The Ebola outbreak that started in Africa has become a major health issue for the United States. When the virus surfaced, many feared that it would be brought back from Africa and infect North America. The world health organization (WHD) explains that Ebola virus disease (EVD), formerly known as Ebola hemorrhagic fever is a severe, often fatal illness in humans. The WHD elaborated by saying, “The virus is transmitted to people from wild animals and spreads in the human population through human-to-human transmission.
” During the mid-summer, Tom Frieden, director of Centers for Disease Control and Prevention stated, “Two American healthcare workers infected with Ebola while working in West Africa were successfully treated at Emory University Hospital. ” He continued to express how the team used control practices when treating the patients, so the disease did not spread to them or anyone else. With the spreading of Ebola throughout the world many prevention and control recommendations have been released such as hygiene, healthcare protocol, and flight regulations.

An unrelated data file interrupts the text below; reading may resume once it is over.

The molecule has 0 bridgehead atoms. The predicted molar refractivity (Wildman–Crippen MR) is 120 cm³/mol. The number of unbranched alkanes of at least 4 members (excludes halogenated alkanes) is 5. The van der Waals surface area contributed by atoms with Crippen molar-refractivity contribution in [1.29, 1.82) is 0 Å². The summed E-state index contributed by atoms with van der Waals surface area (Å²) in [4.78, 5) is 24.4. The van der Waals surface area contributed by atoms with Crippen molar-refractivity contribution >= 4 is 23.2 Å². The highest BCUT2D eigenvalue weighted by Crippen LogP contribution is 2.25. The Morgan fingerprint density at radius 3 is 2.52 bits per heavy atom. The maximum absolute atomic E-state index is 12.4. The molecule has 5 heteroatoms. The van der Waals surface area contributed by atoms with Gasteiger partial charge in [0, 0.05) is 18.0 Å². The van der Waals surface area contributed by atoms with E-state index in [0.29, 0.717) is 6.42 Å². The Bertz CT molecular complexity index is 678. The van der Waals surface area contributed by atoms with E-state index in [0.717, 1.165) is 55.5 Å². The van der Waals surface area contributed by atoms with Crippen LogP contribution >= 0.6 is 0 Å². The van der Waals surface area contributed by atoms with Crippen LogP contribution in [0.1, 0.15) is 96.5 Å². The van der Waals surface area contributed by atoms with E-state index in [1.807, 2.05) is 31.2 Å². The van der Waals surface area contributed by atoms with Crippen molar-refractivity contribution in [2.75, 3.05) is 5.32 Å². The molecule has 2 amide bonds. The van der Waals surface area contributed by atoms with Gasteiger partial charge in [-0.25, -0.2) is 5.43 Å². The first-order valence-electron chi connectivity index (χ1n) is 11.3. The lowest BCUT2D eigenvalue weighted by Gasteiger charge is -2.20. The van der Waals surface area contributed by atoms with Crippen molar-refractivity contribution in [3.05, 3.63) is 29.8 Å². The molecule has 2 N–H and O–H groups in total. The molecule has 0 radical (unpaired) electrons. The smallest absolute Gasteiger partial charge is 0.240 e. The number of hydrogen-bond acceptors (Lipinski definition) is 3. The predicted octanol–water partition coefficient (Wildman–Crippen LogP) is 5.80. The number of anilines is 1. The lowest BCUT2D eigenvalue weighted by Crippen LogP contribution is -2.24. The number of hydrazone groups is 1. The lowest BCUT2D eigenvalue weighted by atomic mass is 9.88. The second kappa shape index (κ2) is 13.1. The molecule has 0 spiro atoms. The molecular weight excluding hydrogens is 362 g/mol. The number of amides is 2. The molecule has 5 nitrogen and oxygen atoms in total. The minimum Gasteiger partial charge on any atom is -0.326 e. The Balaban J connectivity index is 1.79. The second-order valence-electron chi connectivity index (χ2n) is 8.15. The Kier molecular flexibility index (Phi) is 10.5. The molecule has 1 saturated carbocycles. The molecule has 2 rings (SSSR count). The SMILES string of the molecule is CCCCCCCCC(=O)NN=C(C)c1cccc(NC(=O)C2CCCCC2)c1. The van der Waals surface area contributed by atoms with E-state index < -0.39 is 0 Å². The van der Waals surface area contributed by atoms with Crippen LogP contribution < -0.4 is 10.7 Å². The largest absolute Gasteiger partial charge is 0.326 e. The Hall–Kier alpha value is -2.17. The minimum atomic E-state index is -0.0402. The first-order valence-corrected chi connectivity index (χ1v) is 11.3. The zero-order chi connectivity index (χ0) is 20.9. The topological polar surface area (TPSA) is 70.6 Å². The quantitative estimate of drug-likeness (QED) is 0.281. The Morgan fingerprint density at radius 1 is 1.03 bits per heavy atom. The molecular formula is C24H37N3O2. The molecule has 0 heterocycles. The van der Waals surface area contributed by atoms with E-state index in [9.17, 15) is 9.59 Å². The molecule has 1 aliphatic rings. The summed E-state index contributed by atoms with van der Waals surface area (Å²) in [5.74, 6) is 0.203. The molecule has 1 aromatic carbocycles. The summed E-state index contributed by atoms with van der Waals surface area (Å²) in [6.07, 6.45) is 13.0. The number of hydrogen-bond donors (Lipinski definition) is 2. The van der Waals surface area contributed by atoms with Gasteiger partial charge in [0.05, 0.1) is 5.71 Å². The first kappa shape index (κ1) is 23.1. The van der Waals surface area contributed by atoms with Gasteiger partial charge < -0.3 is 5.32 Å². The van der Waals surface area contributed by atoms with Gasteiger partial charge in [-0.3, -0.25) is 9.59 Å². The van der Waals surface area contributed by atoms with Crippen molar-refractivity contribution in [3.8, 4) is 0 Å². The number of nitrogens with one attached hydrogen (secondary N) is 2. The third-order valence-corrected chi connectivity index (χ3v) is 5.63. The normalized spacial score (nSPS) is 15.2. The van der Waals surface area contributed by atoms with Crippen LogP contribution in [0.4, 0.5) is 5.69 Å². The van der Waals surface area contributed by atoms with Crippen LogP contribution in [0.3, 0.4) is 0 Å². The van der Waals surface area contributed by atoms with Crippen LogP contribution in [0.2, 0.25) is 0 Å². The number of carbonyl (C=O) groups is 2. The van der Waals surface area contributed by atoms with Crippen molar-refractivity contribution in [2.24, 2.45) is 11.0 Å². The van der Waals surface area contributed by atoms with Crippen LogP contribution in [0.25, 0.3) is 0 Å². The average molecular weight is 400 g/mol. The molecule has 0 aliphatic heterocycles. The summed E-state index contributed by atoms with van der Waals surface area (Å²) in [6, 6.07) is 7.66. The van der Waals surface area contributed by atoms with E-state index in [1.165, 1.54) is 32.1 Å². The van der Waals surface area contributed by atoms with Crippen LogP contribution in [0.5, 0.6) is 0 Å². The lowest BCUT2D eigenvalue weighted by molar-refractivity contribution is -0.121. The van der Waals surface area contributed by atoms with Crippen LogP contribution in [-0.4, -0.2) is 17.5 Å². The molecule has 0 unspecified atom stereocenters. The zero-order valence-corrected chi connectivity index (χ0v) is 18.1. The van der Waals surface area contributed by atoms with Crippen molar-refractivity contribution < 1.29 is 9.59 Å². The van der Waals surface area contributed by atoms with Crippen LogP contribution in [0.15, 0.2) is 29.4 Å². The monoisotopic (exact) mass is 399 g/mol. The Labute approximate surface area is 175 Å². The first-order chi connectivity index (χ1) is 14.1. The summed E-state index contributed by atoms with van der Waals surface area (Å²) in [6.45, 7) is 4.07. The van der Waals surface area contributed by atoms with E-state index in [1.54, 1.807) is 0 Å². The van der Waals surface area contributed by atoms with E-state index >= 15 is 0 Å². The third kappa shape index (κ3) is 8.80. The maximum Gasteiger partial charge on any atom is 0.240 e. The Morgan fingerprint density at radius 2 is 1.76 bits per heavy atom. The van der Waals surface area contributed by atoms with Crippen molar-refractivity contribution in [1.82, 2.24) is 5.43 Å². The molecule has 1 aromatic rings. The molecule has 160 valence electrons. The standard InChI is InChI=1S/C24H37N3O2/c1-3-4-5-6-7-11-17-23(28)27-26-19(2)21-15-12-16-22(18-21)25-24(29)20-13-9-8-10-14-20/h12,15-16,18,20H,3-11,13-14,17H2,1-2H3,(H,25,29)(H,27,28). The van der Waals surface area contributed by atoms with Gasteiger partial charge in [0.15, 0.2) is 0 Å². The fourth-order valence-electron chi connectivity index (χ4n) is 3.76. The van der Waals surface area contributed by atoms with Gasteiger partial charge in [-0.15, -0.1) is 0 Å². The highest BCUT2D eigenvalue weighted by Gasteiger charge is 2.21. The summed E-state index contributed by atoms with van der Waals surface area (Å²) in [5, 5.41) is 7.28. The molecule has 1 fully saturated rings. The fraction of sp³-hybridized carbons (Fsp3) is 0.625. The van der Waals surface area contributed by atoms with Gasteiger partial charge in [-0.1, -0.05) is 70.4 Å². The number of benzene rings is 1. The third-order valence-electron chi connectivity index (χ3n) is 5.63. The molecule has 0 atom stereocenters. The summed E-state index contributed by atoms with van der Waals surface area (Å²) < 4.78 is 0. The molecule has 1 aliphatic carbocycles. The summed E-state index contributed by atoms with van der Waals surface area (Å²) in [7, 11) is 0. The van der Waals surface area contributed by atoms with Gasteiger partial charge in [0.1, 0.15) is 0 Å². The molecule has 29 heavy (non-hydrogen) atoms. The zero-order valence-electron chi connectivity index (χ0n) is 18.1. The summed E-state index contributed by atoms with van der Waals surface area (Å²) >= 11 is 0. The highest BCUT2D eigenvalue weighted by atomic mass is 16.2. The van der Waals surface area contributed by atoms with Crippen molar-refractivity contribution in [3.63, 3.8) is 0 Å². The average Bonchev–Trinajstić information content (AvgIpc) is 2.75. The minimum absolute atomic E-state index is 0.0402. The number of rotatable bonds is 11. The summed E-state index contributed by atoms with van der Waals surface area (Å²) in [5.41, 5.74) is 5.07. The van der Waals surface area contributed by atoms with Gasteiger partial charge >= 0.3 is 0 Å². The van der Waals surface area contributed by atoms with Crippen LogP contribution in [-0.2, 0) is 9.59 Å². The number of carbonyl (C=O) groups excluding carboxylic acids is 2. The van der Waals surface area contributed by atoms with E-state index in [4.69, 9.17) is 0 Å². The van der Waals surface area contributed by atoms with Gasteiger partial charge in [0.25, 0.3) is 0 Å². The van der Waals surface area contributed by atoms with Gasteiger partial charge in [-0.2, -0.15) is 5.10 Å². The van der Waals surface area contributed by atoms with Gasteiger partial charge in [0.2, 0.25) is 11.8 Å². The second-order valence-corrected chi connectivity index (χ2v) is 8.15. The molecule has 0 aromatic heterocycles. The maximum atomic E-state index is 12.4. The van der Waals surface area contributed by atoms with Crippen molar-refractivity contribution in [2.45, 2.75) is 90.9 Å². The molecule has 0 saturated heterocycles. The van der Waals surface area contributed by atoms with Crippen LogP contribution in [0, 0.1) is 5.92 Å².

Throughout the Ebola epidemic, hygiene has been an enormous point in the prevention of spreading Ebola. When Centers for Disease Control and Prevention (CDC) announced there was no FDA-approved vaccine for Ebola many people began to panic. CDC came forth with many instructions and guidelines for hygiene during this Ebola epidemic. One of the instructions was to pay close attention to you hygiene and others surrounding you. CDC recommends being aware of items that have come into contact by an infected person, their blood, or bodily fluid. When coming in contact with a person’s bodily fluids and/or blood, CDC advises wash your hands.